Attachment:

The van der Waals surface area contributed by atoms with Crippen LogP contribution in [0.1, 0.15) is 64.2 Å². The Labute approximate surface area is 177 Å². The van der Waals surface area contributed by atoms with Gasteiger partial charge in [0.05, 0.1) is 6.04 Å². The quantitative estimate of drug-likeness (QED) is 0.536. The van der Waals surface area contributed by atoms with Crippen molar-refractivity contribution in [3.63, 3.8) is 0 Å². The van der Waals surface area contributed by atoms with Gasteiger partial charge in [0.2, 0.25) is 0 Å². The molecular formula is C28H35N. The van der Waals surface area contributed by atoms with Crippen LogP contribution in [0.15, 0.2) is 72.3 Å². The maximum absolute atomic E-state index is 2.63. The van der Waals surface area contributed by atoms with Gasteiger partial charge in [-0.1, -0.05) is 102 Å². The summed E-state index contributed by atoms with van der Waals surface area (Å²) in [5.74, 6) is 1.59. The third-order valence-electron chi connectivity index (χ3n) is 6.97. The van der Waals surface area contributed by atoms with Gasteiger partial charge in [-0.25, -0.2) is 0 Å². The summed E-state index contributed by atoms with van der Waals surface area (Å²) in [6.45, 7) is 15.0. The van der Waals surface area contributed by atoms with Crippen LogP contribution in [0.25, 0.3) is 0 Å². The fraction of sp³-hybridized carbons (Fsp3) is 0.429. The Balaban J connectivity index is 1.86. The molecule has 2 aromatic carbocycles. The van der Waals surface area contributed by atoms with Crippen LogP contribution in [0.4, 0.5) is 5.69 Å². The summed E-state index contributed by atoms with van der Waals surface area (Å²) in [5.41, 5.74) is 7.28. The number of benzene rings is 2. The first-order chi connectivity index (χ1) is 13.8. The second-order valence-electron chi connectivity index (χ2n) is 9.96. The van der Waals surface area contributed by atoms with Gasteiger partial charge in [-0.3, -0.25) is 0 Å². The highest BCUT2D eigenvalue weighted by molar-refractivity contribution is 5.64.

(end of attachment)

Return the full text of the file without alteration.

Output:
The van der Waals surface area contributed by atoms with Crippen LogP contribution in [0.1, 0.15) is 64.2 Å². The Labute approximate surface area is 177 Å². The van der Waals surface area contributed by atoms with Gasteiger partial charge in [0.05, 0.1) is 6.04 Å². The quantitative estimate of drug-likeness (QED) is 0.536. The van der Waals surface area contributed by atoms with Crippen molar-refractivity contribution in [3.63, 3.8) is 0 Å². The van der Waals surface area contributed by atoms with Gasteiger partial charge in [0.2, 0.25) is 0 Å². The molecular formula is C28H35N. The van der Waals surface area contributed by atoms with Crippen LogP contribution in [0.15, 0.2) is 72.3 Å². The maximum absolute atomic E-state index is 2.63. The van der Waals surface area contributed by atoms with Gasteiger partial charge in [-0.1, -0.05) is 102 Å². The summed E-state index contributed by atoms with van der Waals surface area (Å²) in [5.74, 6) is 1.59. The third-order valence-electron chi connectivity index (χ3n) is 6.97. The van der Waals surface area contributed by atoms with Gasteiger partial charge in [-0.25, -0.2) is 0 Å². The summed E-state index contributed by atoms with van der Waals surface area (Å²) in [6.45, 7) is 15.0. The van der Waals surface area contributed by atoms with Crippen LogP contribution in [0.25, 0.3) is 0 Å². The fraction of sp³-hybridized carbons (Fsp3) is 0.429. The Balaban J connectivity index is 1.86. The molecule has 2 aromatic carbocycles. The van der Waals surface area contributed by atoms with Crippen LogP contribution in [0.4, 0.5) is 5.69 Å². The summed E-state index contributed by atoms with van der Waals surface area (Å²) in [5.41, 5.74) is 7.28. The number of benzene rings is 2. The first-order chi connectivity index (χ1) is 13.8. The second-order valence-electron chi connectivity index (χ2n) is 9.96. The van der Waals surface area contributed by atoms with Gasteiger partial charge in [-0.3, -0.25) is 0 Å². The highest BCUT2D eigenvalue weighted by molar-refractivity contribution is 5.64.